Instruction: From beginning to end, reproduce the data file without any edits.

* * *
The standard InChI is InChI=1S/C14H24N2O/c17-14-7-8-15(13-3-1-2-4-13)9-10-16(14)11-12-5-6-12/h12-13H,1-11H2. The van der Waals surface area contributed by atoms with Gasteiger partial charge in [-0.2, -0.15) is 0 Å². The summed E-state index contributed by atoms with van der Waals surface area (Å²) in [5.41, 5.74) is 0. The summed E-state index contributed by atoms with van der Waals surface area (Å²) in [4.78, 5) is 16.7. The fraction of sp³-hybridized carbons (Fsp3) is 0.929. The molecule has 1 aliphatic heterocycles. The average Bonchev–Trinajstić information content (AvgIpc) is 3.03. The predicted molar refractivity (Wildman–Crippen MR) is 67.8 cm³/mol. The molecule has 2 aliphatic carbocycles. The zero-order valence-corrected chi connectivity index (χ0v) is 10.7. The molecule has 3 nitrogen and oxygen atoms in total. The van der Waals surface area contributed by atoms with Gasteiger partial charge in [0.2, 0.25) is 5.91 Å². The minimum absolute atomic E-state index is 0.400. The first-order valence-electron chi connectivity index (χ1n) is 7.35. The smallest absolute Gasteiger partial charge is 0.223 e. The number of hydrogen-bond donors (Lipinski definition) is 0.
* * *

The standard InChI is InChI=1S/C14H24N2O/c17-14-7-8-15(13-3-1-2-4-13)9-10-16(14)11-12-5-6-12/h12-13H,1-11H2. The van der Waals surface area contributed by atoms with Gasteiger partial charge in [-0.2, -0.15) is 0 Å². The summed E-state index contributed by atoms with van der Waals surface area (Å²) in [5.41, 5.74) is 0. The summed E-state index contributed by atoms with van der Waals surface area (Å²) in [4.78, 5) is 16.7. The fraction of sp³-hybridized carbons (Fsp3) is 0.929. The molecule has 1 aliphatic heterocycles. The average Bonchev–Trinajstić information content (AvgIpc) is 3.03. The predicted molar refractivity (Wildman–Crippen MR) is 67.8 cm³/mol. The molecule has 2 aliphatic carbocycles. The zero-order valence-corrected chi connectivity index (χ0v) is 10.7. The molecule has 3 nitrogen and oxygen atoms in total. The van der Waals surface area contributed by atoms with Gasteiger partial charge in [0.2, 0.25) is 5.91 Å². The minimum absolute atomic E-state index is 0.400. The first-order valence-electron chi connectivity index (χ1n) is 7.35. The smallest absolute Gasteiger partial charge is 0.223 e. The number of hydrogen-bond donors (Lipinski definition) is 0.